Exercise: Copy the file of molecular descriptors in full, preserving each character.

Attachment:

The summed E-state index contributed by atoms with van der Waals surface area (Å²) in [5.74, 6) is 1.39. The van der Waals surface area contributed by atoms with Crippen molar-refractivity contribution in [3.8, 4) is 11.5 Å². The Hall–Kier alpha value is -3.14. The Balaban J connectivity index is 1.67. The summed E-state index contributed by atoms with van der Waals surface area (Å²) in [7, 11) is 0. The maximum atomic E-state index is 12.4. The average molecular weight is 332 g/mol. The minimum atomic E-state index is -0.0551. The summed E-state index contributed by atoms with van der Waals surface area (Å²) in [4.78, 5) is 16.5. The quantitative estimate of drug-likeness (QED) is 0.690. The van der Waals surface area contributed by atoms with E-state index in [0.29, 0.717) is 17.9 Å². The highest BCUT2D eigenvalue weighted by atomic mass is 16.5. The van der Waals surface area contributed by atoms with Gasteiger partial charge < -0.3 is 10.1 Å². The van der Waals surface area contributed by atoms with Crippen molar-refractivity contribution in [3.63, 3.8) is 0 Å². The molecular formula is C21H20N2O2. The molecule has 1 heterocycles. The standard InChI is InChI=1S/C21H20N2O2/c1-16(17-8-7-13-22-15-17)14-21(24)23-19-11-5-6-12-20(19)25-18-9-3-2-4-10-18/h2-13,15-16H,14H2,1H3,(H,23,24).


The summed E-state index contributed by atoms with van der Waals surface area (Å²) in [5.74, 6) is 1.39. The van der Waals surface area contributed by atoms with Crippen molar-refractivity contribution in [3.8, 4) is 11.5 Å². The Hall–Kier alpha value is -3.14. The Balaban J connectivity index is 1.67. The summed E-state index contributed by atoms with van der Waals surface area (Å²) in [7, 11) is 0. The maximum atomic E-state index is 12.4. The average molecular weight is 332 g/mol. The minimum atomic E-state index is -0.0551. The summed E-state index contributed by atoms with van der Waals surface area (Å²) in [4.78, 5) is 16.5. The quantitative estimate of drug-likeness (QED) is 0.690. The van der Waals surface area contributed by atoms with E-state index in [0.29, 0.717) is 17.9 Å². The highest BCUT2D eigenvalue weighted by atomic mass is 16.5. The van der Waals surface area contributed by atoms with Gasteiger partial charge < -0.3 is 10.1 Å². The van der Waals surface area contributed by atoms with Crippen molar-refractivity contribution in [3.63, 3.8) is 0 Å². The molecular formula is C21H20N2O2. The molecule has 1 heterocycles. The standard InChI is InChI=1S/C21H20N2O2/c1-16(17-8-7-13-22-15-17)14-21(24)23-19-11-5-6-12-20(19)25-18-9-3-2-4-10-18/h2-13,15-16H,14H2,1H3,(H,23,24).